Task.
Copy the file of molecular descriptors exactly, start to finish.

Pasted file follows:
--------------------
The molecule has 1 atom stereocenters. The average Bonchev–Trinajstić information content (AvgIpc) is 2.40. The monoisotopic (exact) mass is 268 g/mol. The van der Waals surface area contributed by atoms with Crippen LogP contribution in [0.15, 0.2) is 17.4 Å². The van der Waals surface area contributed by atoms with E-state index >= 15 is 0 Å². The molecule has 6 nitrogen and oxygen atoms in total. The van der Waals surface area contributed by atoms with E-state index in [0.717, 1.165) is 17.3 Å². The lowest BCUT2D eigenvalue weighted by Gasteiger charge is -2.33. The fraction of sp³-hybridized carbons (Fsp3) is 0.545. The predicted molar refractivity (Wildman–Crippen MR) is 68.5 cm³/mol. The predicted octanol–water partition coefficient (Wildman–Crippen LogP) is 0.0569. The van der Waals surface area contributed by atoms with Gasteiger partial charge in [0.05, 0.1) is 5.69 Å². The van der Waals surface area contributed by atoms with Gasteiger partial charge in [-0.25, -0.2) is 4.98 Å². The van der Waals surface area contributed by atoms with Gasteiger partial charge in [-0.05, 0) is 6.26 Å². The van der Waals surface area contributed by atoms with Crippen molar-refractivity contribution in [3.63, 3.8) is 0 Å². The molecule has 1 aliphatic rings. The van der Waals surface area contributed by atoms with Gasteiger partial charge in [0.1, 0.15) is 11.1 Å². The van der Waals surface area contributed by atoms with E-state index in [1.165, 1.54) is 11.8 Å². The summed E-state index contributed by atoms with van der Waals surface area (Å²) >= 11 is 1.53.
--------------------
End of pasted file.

The molecule has 1 atom stereocenters. The average Bonchev–Trinajstić information content (AvgIpc) is 2.40. The monoisotopic (exact) mass is 268 g/mol. The van der Waals surface area contributed by atoms with Crippen LogP contribution in [0.15, 0.2) is 17.4 Å². The van der Waals surface area contributed by atoms with E-state index >= 15 is 0 Å². The molecule has 6 nitrogen and oxygen atoms in total. The van der Waals surface area contributed by atoms with E-state index in [0.717, 1.165) is 17.3 Å². The lowest BCUT2D eigenvalue weighted by Gasteiger charge is -2.33. The fraction of sp³-hybridized carbons (Fsp3) is 0.545. The predicted molar refractivity (Wildman–Crippen MR) is 68.5 cm³/mol. The predicted octanol–water partition coefficient (Wildman–Crippen LogP) is 0.0569. The van der Waals surface area contributed by atoms with Gasteiger partial charge in [0.05, 0.1) is 5.69 Å². The van der Waals surface area contributed by atoms with Gasteiger partial charge in [-0.25, -0.2) is 4.98 Å². The van der Waals surface area contributed by atoms with Gasteiger partial charge in [-0.05, 0) is 6.26 Å². The van der Waals surface area contributed by atoms with Crippen molar-refractivity contribution in [3.63, 3.8) is 0 Å². The molecule has 1 aliphatic rings. The van der Waals surface area contributed by atoms with Gasteiger partial charge in [0.1, 0.15) is 11.1 Å². The van der Waals surface area contributed by atoms with E-state index in [1.165, 1.54) is 11.8 Å². The summed E-state index contributed by atoms with van der Waals surface area (Å²) >= 11 is 1.53.